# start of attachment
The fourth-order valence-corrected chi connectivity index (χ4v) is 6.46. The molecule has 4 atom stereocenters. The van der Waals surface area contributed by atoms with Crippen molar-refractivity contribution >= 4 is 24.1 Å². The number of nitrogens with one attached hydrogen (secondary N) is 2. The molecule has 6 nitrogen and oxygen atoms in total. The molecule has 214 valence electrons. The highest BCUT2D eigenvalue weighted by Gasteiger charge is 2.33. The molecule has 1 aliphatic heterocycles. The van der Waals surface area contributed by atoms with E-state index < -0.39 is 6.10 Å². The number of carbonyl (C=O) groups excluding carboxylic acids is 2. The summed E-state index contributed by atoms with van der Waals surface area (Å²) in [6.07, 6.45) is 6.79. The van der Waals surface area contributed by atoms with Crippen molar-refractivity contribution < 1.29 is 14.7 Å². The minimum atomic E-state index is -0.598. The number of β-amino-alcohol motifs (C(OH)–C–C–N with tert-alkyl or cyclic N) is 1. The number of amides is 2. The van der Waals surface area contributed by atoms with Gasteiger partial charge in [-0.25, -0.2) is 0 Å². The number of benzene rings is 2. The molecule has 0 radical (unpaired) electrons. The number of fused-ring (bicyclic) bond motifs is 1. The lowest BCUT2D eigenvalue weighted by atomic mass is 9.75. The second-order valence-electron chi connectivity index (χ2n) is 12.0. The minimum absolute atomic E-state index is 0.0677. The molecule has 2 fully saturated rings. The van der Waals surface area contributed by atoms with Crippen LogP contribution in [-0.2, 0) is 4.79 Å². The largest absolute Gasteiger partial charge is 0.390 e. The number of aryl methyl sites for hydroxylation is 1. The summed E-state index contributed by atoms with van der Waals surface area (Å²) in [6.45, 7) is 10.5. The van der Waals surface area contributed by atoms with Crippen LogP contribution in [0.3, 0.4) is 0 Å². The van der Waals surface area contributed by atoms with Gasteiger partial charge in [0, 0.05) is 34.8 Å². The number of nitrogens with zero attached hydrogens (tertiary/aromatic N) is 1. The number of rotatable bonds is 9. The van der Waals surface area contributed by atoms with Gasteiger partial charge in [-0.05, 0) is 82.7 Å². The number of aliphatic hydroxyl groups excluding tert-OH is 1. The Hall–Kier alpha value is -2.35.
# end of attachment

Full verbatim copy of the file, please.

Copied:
The fourth-order valence-corrected chi connectivity index (χ4v) is 6.46. The molecule has 4 atom stereocenters. The van der Waals surface area contributed by atoms with Crippen molar-refractivity contribution >= 4 is 24.1 Å². The number of nitrogens with one attached hydrogen (secondary N) is 2. The molecule has 6 nitrogen and oxygen atoms in total. The molecule has 214 valence electrons. The highest BCUT2D eigenvalue weighted by Gasteiger charge is 2.33. The molecule has 1 aliphatic heterocycles. The van der Waals surface area contributed by atoms with E-state index < -0.39 is 6.10 Å². The number of carbonyl (C=O) groups excluding carboxylic acids is 2. The summed E-state index contributed by atoms with van der Waals surface area (Å²) in [6.07, 6.45) is 6.79. The van der Waals surface area contributed by atoms with Crippen molar-refractivity contribution < 1.29 is 14.7 Å². The minimum atomic E-state index is -0.598. The number of β-amino-alcohol motifs (C(OH)–C–C–N with tert-alkyl or cyclic N) is 1. The number of amides is 2. The van der Waals surface area contributed by atoms with Gasteiger partial charge in [-0.25, -0.2) is 0 Å². The number of benzene rings is 2. The molecule has 0 radical (unpaired) electrons. The number of fused-ring (bicyclic) bond motifs is 1. The lowest BCUT2D eigenvalue weighted by atomic mass is 9.75. The second-order valence-electron chi connectivity index (χ2n) is 12.0. The minimum absolute atomic E-state index is 0.0677. The molecule has 2 fully saturated rings. The van der Waals surface area contributed by atoms with Crippen LogP contribution in [-0.2, 0) is 4.79 Å². The largest absolute Gasteiger partial charge is 0.390 e. The number of aryl methyl sites for hydroxylation is 1. The summed E-state index contributed by atoms with van der Waals surface area (Å²) in [6.45, 7) is 10.5. The van der Waals surface area contributed by atoms with Crippen LogP contribution in [0.3, 0.4) is 0 Å². The van der Waals surface area contributed by atoms with Gasteiger partial charge in [0, 0.05) is 34.8 Å². The number of nitrogens with zero attached hydrogens (tertiary/aromatic N) is 1. The number of rotatable bonds is 9. The van der Waals surface area contributed by atoms with Gasteiger partial charge in [-0.05, 0) is 82.7 Å². The number of aliphatic hydroxyl groups excluding tert-OH is 1. The Hall–Kier alpha value is -2.35.